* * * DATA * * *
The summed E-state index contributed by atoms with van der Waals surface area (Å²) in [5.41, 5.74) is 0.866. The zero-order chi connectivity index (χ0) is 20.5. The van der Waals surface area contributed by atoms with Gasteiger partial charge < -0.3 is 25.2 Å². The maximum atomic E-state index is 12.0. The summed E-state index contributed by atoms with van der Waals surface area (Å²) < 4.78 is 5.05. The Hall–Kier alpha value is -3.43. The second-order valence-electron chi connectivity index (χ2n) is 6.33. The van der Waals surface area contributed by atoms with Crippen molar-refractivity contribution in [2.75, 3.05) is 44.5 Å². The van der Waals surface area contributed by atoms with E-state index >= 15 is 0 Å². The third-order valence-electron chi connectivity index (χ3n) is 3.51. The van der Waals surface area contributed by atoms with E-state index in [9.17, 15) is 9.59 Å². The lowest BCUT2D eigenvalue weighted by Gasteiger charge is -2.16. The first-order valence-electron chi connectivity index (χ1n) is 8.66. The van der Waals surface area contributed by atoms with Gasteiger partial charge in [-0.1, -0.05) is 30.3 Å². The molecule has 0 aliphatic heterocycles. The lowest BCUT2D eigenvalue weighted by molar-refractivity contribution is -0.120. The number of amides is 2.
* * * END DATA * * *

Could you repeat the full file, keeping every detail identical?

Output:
The summed E-state index contributed by atoms with van der Waals surface area (Å²) in [5.41, 5.74) is 0.866. The zero-order chi connectivity index (χ0) is 20.5. The van der Waals surface area contributed by atoms with Gasteiger partial charge < -0.3 is 25.2 Å². The maximum atomic E-state index is 12.0. The summed E-state index contributed by atoms with van der Waals surface area (Å²) < 4.78 is 5.05. The Hall–Kier alpha value is -3.43. The second-order valence-electron chi connectivity index (χ2n) is 6.33. The van der Waals surface area contributed by atoms with Crippen molar-refractivity contribution in [2.75, 3.05) is 44.5 Å². The van der Waals surface area contributed by atoms with E-state index >= 15 is 0 Å². The third-order valence-electron chi connectivity index (χ3n) is 3.51. The van der Waals surface area contributed by atoms with E-state index in [9.17, 15) is 9.59 Å². The lowest BCUT2D eigenvalue weighted by Gasteiger charge is -2.16. The first-order valence-electron chi connectivity index (χ1n) is 8.66. The van der Waals surface area contributed by atoms with Gasteiger partial charge in [-0.1, -0.05) is 30.3 Å². The molecule has 0 aliphatic heterocycles. The lowest BCUT2D eigenvalue weighted by molar-refractivity contribution is -0.120. The number of amides is 2.